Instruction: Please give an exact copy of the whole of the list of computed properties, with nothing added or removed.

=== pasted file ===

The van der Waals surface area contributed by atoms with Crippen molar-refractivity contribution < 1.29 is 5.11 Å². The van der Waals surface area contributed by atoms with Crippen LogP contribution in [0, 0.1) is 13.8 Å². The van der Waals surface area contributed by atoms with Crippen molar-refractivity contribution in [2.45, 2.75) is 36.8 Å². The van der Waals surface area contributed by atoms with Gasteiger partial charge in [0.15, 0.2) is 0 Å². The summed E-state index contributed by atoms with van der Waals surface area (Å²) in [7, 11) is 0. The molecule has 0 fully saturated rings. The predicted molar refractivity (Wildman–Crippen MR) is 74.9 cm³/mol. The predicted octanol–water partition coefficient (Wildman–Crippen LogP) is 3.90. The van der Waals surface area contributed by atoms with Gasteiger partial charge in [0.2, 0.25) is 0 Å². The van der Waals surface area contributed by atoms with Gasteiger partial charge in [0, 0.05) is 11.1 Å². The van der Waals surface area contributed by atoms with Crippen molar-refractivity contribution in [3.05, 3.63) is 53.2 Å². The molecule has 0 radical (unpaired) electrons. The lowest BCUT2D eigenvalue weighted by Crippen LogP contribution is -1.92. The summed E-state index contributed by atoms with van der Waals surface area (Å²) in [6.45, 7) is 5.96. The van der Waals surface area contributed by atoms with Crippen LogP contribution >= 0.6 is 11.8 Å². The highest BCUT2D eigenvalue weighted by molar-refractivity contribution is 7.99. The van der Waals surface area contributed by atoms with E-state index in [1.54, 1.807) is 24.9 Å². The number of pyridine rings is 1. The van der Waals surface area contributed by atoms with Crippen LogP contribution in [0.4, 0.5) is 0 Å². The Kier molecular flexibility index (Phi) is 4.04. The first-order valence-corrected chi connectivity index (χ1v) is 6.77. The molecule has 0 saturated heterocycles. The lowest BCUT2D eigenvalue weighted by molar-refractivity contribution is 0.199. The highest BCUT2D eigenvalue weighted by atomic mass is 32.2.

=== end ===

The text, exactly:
The van der Waals surface area contributed by atoms with Crippen molar-refractivity contribution < 1.29 is 5.11 Å². The van der Waals surface area contributed by atoms with Crippen LogP contribution in [0, 0.1) is 13.8 Å². The van der Waals surface area contributed by atoms with Crippen molar-refractivity contribution in [2.45, 2.75) is 36.8 Å². The van der Waals surface area contributed by atoms with Gasteiger partial charge in [0.15, 0.2) is 0 Å². The summed E-state index contributed by atoms with van der Waals surface area (Å²) in [7, 11) is 0. The molecule has 0 fully saturated rings. The predicted molar refractivity (Wildman–Crippen MR) is 74.9 cm³/mol. The predicted octanol–water partition coefficient (Wildman–Crippen LogP) is 3.90. The van der Waals surface area contributed by atoms with Gasteiger partial charge in [0.2, 0.25) is 0 Å². The van der Waals surface area contributed by atoms with Gasteiger partial charge in [0, 0.05) is 11.1 Å². The van der Waals surface area contributed by atoms with Crippen molar-refractivity contribution in [3.05, 3.63) is 53.2 Å². The molecule has 0 radical (unpaired) electrons. The lowest BCUT2D eigenvalue weighted by Crippen LogP contribution is -1.92. The summed E-state index contributed by atoms with van der Waals surface area (Å²) in [6.45, 7) is 5.96. The van der Waals surface area contributed by atoms with Crippen LogP contribution >= 0.6 is 11.8 Å². The highest BCUT2D eigenvalue weighted by molar-refractivity contribution is 7.99. The van der Waals surface area contributed by atoms with E-state index in [1.54, 1.807) is 24.9 Å². The number of pyridine rings is 1. The van der Waals surface area contributed by atoms with Crippen LogP contribution in [0.4, 0.5) is 0 Å². The Kier molecular flexibility index (Phi) is 4.04. The first-order valence-corrected chi connectivity index (χ1v) is 6.77. The molecule has 0 saturated heterocycles. The lowest BCUT2D eigenvalue weighted by molar-refractivity contribution is 0.199. The highest BCUT2D eigenvalue weighted by atomic mass is 32.2.